The Midwest RepRap Festival is the best 3D printer con on the planet. In the middle of Indiana, you’ll find the latest advances for CNC hot glue guns and the processes that make squirting filament machines better, more accurate, and more efficient. There’s more to 3D printing than just filament-based machines, though, and for the last few MRRFs we’ve been taking a look at resin-based machines.
While most of the current crop of resin printers use either DLP projectors or LCDs and a big, bright backlight [Mark Peng]’s Moai printer uses a 150 mW laser diode and galvos. This is somewhat rare in the world of desktop 3D printers, thanks in no small part to the ugliness between Formlabs and 3D Systems. Still, it’s a printer that looks fantastic and produces prints that are far beyond what’s possible with a filament-based machine.
With the side panels off, the Moai printer looks very simple. The enclosure is made from aluminum extrusion, the electronics are what you would expect in any RepRap, and apart from the laser galvo setup, this looks like something that could be knocked out in a well-equipped shop in a weekend.
The simple construction of the Moai stands in stark contrast to the prints coming out of this thing. These prints are the best you could ever expect from a 3D printer; they’re difficult to photograph even with a macro lens (note to other resin printer builders: don’t use transparent green resin if you want the media to take pictures of your prints). As far as specs go, the build volume is 130 mm x 130 mm x 180 mm, it prints via G-code and Cura, and can use Open resins.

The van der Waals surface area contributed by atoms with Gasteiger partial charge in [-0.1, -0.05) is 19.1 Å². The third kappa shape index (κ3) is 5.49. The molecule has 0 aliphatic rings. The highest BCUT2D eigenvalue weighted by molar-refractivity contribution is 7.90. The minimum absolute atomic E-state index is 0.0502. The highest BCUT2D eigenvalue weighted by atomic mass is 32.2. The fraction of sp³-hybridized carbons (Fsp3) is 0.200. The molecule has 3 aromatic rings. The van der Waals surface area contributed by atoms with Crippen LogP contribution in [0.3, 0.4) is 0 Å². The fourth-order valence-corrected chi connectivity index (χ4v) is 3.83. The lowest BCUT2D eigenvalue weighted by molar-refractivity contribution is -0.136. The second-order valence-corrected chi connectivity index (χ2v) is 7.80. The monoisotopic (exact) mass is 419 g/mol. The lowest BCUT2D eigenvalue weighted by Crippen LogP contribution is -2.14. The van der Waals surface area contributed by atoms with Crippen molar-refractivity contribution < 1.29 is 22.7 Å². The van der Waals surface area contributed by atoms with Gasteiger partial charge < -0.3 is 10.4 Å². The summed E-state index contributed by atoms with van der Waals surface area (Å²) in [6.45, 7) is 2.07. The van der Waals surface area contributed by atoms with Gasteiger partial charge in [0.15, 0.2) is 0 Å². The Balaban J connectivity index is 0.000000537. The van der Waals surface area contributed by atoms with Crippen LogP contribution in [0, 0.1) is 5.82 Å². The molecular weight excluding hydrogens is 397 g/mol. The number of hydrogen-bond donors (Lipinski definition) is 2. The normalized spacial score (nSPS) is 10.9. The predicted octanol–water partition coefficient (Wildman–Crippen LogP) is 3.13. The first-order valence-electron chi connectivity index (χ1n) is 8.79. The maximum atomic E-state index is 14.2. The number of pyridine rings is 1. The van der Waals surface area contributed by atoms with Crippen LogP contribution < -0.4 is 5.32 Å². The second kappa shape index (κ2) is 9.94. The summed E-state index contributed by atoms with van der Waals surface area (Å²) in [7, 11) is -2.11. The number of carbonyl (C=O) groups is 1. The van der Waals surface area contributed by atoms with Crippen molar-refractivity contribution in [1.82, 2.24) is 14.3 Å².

[Mark] launched a Kickstarter for this printer last week, with the standard reward of a printer kit going for $1,000. According to [Mark], the kit only takes four hours to assemble, making the Moai a very interesting printer for anyone who wants to get into resin printing.
Like every Kickstarter campaign, we must remind you caveat emptor does not apply because ēmptor translates to ‘buyer’. You’re not buying anything on Kickstarter.
19 thoughts on “MRRF 17: Laser Resin Printers”
Meh, the printer cost is meaningless when the resin is $200 litre.
Its like a form1 clone by a johnny-come-lately, but without the refined reliable design or software.
Cook up your own?
What do you need to make UV-curing resins?
Sorry grampa – Makerjuice is 45 bucks
Or $98 USD litre + shipping for Makerjuice, which also contains a higher volume of filler agents that are not resin.
That price also excludes currency conversions for duty, taxes, and fees.
Which by some strange occurrence will still end up very close to $200 per litre.
At least use a search engine if you are too cheap to own an actual form1.
People getting angry that they can’t get a sweet slice of the inkjet loss-leader market are funnier than most clowns…
Oops – typo. I meant $55/liter. https://makerjuice.com/products/g-variety-pack
Yeah, pigment is a “filler” – it determines depth of cure, among other things.
As far as common denominator fees and costs, and the fact that you’re tied in to a barely-working Kickstarter dinosaur to use their proprietary cartridges, can’t help you there. And if you’re going to get attitude, don’t see you on a Stratasys, so you’re right in there with the rest of the Kickstarter “crap” owners/owners-to-be.